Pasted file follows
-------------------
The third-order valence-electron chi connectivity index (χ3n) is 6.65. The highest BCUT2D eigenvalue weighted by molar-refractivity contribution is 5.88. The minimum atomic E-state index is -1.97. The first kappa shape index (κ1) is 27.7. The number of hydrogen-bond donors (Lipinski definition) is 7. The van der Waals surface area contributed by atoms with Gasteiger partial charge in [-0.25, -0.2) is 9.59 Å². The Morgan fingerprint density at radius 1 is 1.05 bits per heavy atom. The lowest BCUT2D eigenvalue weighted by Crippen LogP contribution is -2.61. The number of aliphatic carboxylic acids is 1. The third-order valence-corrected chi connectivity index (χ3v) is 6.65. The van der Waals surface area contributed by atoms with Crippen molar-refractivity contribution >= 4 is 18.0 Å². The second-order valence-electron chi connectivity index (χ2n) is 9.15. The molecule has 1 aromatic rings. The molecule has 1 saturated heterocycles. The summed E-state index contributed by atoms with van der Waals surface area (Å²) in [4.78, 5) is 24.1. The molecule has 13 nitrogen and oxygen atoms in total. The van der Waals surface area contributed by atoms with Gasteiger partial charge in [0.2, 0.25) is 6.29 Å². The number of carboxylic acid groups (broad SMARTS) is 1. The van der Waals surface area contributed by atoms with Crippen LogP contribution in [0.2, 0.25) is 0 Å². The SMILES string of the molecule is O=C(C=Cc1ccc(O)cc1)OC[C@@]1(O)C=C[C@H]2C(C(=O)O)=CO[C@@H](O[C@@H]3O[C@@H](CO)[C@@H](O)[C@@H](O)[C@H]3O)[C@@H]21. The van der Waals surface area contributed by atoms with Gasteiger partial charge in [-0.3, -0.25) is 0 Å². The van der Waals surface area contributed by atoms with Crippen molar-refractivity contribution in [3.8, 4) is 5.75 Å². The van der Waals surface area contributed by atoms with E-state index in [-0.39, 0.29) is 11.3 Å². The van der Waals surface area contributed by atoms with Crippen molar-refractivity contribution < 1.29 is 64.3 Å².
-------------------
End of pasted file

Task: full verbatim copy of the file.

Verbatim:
The third-order valence-electron chi connectivity index (χ3n) is 6.65. The highest BCUT2D eigenvalue weighted by molar-refractivity contribution is 5.88. The minimum atomic E-state index is -1.97. The first kappa shape index (κ1) is 27.7. The number of hydrogen-bond donors (Lipinski definition) is 7. The van der Waals surface area contributed by atoms with Gasteiger partial charge in [-0.25, -0.2) is 9.59 Å². The Morgan fingerprint density at radius 1 is 1.05 bits per heavy atom. The lowest BCUT2D eigenvalue weighted by Crippen LogP contribution is -2.61. The number of aliphatic carboxylic acids is 1. The third-order valence-corrected chi connectivity index (χ3v) is 6.65. The van der Waals surface area contributed by atoms with Crippen molar-refractivity contribution >= 4 is 18.0 Å². The second-order valence-electron chi connectivity index (χ2n) is 9.15. The molecule has 1 aromatic rings. The molecule has 1 saturated heterocycles. The summed E-state index contributed by atoms with van der Waals surface area (Å²) in [4.78, 5) is 24.1. The molecule has 13 nitrogen and oxygen atoms in total. The van der Waals surface area contributed by atoms with Gasteiger partial charge in [0.2, 0.25) is 6.29 Å². The number of carboxylic acid groups (broad SMARTS) is 1. The van der Waals surface area contributed by atoms with Crippen LogP contribution in [0.2, 0.25) is 0 Å². The SMILES string of the molecule is O=C(C=Cc1ccc(O)cc1)OC[C@@]1(O)C=C[C@H]2C(C(=O)O)=CO[C@@H](O[C@@H]3O[C@@H](CO)[C@@H](O)[C@@H](O)[C@H]3O)[C@@H]21. The van der Waals surface area contributed by atoms with Gasteiger partial charge in [-0.3, -0.25) is 0 Å². The van der Waals surface area contributed by atoms with Crippen molar-refractivity contribution in [3.8, 4) is 5.75 Å². The van der Waals surface area contributed by atoms with E-state index in [-0.39, 0.29) is 11.3 Å². The van der Waals surface area contributed by atoms with Crippen molar-refractivity contribution < 1.29 is 64.3 Å².